When I decided that I wanted to go to university, I decided to study digital arts and moving image because of what I do with music. I was always interested in what went on at video shoots - with the director saying "I want this lighting" and things like that - and I just wanted to be aware of what that was all about.
A lot of people have different university lives where you stay on campus. I didn't really stay on campus; I was back and forth because it wasn't very far from where I was living. Music's my main thing, so I needed somewhere to stay where I could do my music as well as my uni work. It was interesting, though, because even if you don't live on campus you learn a lot of things about how people work and how people's visions and people's different ideas come together. At university, you get a lot of different people from different backgrounds and it's interesting to meet them. Everyone's got their own path, but a lot of the people at university went for the lifestyle, and it was exciting meeting new people and learning new things. I may not have been on campus, but there was still our own building where we could go and meet other students who weren't on our course. It was a cool experience.
The skills I learned at university mean that I now have more control as an established artist. It makes me more aware of how things work in the business, and I know the process of things. It's also made me aware of the hours that other people put into your work. For example, when you shoot a music video, it goes through different stages where the director may be doing one thing, the cameraman something else, and then it goes to the editing stage; so there's a lot of effort that goes in that we don't always see.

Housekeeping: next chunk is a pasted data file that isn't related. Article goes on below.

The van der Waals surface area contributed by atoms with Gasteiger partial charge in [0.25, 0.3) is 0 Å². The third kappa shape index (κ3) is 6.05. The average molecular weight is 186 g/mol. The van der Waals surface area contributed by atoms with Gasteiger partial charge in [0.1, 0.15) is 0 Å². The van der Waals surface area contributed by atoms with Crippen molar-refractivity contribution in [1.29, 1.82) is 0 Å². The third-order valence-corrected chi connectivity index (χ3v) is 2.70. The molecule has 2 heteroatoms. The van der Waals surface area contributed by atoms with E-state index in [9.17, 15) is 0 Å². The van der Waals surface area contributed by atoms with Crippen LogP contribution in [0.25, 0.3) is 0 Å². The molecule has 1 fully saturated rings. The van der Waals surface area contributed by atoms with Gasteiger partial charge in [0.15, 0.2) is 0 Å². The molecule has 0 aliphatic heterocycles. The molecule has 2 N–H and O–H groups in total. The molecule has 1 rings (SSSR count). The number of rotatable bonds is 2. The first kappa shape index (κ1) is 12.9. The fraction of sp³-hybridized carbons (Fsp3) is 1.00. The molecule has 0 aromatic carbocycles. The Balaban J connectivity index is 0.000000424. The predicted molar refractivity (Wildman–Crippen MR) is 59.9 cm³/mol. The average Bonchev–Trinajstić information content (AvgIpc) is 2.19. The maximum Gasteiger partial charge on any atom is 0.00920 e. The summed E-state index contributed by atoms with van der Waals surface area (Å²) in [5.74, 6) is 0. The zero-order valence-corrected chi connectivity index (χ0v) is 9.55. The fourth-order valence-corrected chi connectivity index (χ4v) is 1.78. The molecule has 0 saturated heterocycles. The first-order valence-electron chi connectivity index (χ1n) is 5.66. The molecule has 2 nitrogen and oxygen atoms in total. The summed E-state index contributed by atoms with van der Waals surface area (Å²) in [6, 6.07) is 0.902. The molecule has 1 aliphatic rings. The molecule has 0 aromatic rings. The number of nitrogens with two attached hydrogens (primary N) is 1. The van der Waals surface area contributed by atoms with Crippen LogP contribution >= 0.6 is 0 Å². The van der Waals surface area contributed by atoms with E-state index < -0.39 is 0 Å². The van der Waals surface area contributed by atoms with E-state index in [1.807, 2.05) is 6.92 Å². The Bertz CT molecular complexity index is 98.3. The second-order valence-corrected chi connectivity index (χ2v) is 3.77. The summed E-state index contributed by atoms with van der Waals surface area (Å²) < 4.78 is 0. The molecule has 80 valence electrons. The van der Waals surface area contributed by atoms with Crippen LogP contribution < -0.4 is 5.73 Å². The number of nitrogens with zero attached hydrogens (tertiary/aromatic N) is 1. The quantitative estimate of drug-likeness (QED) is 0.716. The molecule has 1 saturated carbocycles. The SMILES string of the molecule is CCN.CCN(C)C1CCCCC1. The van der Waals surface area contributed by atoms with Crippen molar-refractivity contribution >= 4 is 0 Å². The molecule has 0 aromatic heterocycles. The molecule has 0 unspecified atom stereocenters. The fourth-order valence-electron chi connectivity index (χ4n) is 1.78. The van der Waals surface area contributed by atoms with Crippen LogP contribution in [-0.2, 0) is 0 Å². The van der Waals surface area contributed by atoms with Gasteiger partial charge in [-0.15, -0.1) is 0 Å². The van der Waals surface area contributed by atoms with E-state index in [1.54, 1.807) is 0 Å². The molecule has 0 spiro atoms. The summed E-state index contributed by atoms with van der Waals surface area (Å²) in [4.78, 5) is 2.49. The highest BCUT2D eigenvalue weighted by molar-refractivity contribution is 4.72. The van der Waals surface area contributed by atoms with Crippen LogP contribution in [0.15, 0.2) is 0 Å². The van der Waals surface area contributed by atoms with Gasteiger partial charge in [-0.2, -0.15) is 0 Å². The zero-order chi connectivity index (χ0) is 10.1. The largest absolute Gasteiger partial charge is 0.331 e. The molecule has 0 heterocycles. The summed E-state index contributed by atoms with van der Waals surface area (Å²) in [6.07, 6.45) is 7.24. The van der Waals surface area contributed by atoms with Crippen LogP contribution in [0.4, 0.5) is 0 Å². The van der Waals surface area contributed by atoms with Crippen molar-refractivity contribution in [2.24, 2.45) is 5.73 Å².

The tutors I had were all really caught up in their subjects. They didn't just concentrate on teaching us, they also had their own projects going on, too, which meant they really knew what they were talking about. Going to university and learning about how these things work made me respect the work other people do a bit more because I have a better understanding.
I think the whole thing about student fees and student numbers at the moment is unfair on potential uni students. If there are people who are like me - who have something they want to go and do but may be thinking of university first - setting that extra barrier in the way will just make it seem more of a struggle and could be off-putting.
On the other hand, if there's something you want to do, there's always a way to do it - and that goes for studying and getting your degree, too. Finance can be tough, but there are loans and grants. And once you've got your degree, I know it may be tough to get a job in the field you want, but it's a better step forward.
A lot of things depend on money, but the whole experience of going to university, and the knowledge you gain - everything about it is worth it. I believe that if you're coming out of college and you've got a vision of where you want to end up, then it's worth taking the risk. At the moment, getting a job, even with a degree, may be difficult, but university will be worth it. Sometimes you have to lose out at the start to gain at the end.
Music has always been my first thing, and my university experience was a bonus. If things had started to take off for me in my first year, then I would have dropped out; but luckily my music didn't really impact on my course until the last year. It was tough, but not finishing was not an option. Going in and gaining the knowledge was the main thing for me, and I was lucky that I had the time to do that at the start of my career.